It is alleged that Peter Stalgis "buried his head in the sand" when a mortgage scheme left the couple with a huge debt that he had kept from his partner Angela Conoby.
Stalgis was arrested at the property in Berkeley Mount, in the Harehills area of Leeds, on May 20 this year, just days before they were due to be evicted.
At the start of the murder trial in Leeds Crown Court today, jurors heard that a lone police officer had to force his way inside the house and found Stalgis sitting on a sofa in the dark, next to a nearly empty whisky bottle and with the television on.
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Footage from the officer's body camera was shown in the courtroom and Stalgis can be heard repeatedly saying "I lost the house", "she didn't know" and "I'm sorry".
There was a large kitchen knife near him on the floor and when the officer asked him where Ms Conoby was, he pointed and at the other side of the room the officer discovered Ms Conoby's lifeless body.
Stalgis pleaded not guilty to Ms Conoby's murder at an earlier hearing and prosecutor Jonathan Sharp said the defendant claimed he had no recollection of killing Ms Conoby, nor the reasons why, despite earlier confessions to police.
Addressing a jury of seven women and five men, Mr Sharp opened the trial, saying: "It's a tragic case.
"Peter Stalgis was in a loving relationship with his partner Angela Conoby for more than 30 years but their house was being repossessed and it seemed money worries overwhelmed them so he attacked her and stabbed her to death and as you will hear, there will be no dispute in this trial that that is what he did."
Members of the jury were told they only had to establish if Stalgis intended to cause her serious harm to find him guilty of murder.
Mr Sharp added: "From the nature of the injuries that he inflicted on his partner Angela Conoby, the Crown say you will be left in no doubt at the time he inflicted the injuries, he did intend to inflict at least serious harm to Angela."
The court heard that the couple had met while both worked for Burtons, where Ms Conoby was employed until 2017. An injury had since caused her mobility to be effected and she had been using a zimmer frame. Stalgis, meanwhile, had been working night shifts as a cleaner at the Neville Hill railway depot.
Stalgis had bought the house they shared in 1986 and when Ms Conoby moved in, in 1990, the pair remortgaged the property. In doing so they borrowed a sum of Â£21,900 and entered into an interest-only endowment mortgage.
Such an arrangement can lead to a dividend to pay off any borrowing and more, but when the policy matured it only offered a pay out of just under Â£10,500.
Mr Sharp said that by the early part of this year, Stalgis had got the pair into "severe financial difficulties or at least he thought he had".
Repeated attempts by the couple's building society and solicitors to contact them about the money they owed went unanswered, so too the subsequent eviction notices.
"For whatever reason, Mr Stalgis never tried to do anything about the situation," Mr Sharp said.
Even the building society's cheque for the sum generated at the end of their mortgage policy was never cashed in.
The couple were due to be evicted on May 23 this year but Mr Sharp said it was not known if Ms Conoby had even seen any of the solicitors' letters.
"Mr Stalgis made no contact with anyone, he answered none of the letters. He kept this to himself," Mr Sharp said.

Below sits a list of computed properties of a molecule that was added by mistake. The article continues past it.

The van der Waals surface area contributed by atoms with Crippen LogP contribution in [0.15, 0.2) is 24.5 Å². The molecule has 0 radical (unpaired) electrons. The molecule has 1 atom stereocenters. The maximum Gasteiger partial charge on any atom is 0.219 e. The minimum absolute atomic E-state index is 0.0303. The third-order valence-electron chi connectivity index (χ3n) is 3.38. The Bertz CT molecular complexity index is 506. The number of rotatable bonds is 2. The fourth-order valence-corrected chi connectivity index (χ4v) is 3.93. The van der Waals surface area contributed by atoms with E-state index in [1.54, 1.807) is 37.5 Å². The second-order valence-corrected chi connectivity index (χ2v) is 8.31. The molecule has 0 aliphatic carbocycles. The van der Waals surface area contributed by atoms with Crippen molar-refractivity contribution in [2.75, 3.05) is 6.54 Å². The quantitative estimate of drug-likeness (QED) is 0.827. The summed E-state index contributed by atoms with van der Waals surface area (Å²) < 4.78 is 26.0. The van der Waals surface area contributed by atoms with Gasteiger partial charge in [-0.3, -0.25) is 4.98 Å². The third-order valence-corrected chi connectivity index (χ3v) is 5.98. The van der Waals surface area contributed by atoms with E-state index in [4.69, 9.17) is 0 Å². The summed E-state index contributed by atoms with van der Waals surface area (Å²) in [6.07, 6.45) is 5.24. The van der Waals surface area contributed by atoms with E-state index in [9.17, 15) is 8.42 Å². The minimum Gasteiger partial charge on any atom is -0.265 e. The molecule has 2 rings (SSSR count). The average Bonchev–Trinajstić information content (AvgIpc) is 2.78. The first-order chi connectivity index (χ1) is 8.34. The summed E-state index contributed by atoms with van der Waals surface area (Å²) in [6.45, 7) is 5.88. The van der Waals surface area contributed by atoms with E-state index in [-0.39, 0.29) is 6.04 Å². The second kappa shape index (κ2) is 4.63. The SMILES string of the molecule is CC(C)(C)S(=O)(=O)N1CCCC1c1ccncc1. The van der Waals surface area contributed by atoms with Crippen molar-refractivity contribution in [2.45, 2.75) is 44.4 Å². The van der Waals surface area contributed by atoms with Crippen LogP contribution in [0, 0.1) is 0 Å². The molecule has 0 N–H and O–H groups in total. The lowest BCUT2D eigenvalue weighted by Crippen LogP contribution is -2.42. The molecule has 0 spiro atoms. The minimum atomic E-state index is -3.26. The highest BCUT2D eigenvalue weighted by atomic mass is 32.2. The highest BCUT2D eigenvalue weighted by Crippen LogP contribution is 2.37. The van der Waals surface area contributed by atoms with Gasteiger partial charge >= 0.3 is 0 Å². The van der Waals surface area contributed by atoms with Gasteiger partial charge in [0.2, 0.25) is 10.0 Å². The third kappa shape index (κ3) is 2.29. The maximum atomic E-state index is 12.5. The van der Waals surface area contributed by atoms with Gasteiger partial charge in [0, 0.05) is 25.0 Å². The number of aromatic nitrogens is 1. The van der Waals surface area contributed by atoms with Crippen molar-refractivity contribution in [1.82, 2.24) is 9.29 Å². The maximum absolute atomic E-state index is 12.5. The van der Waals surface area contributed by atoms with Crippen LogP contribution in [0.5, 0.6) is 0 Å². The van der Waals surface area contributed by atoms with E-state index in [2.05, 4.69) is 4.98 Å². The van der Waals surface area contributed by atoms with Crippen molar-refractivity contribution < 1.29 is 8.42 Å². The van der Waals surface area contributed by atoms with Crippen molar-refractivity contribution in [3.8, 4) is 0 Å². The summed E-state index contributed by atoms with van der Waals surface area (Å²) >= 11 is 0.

The only time it seems he did try to make contact with the solicitors was via the phone on May 7 when the office was unmanned during the early May bank holiday. The following day Stalgis called in sick to work.
"We can't say exactly when it was that Mr Stalgis killed Angela Conoby but it is likely that it was around this time around the 7th or 8th of May, when for the first time we know not why he called the solicitors and called in sick to work," Mr Sharp said.
Ms Conoby was last seen alive on April 25 when she and Stalgis attended a family funeral and the last time she spoke to anyone is believed to have been on April 29 when she spoke on the telephone.
Following a lengthy subsequent silence, Ms Conoby's sister, Michaela, grew concerned and after being told not to visit by Stalgis and then receiving no response when she knocked on the door, she called the police.
After his arrest, at the police station Stalgis confided that he had "done a really bad thing" and asked for forgiveness "for killing the woman he loved", the court heard. Officers also discovered he had cuts to his left wrist that may have indicated a suicide attempt.
Later, when he was formally interviewed, he made no comment to the police's questions.
At the house, police found a pile of letters from solicitors and an apparent suicide note written by Stalgis which was addressed to Ms Conoby's sister and her partner. The letter was read out in court and said: "I lost the house and I killed the love of my life. I cannot live with the shame, please forgive me if you can. I deserve to rot in hell. As my friends and family I'm so, so sorry to put you all through this. I love you."
Mr Sharp said a pathologist and forensic scientists who examined Ms Conoby's body found that she had died after a "violent attack with a sharp implement, probably the knife that had been beside her on the floor". On the hilt of the knife, forensics found traces of Ms Conoby's blood.
Ms Conoby had suffered numerous knife wounds including a large wound in her neck, Mr Sharp said, adding: "She had quickly bled to death. She had died where she was found. Her body had not been moved.
"The nature of the injuries he inflicted on Angela.. make it clear to the Crown that he intended her to at the very least cause very serious harm."
Stalgis is charged with Ms Conoby's murder between April 28 and May 22 this year.
The trial continues.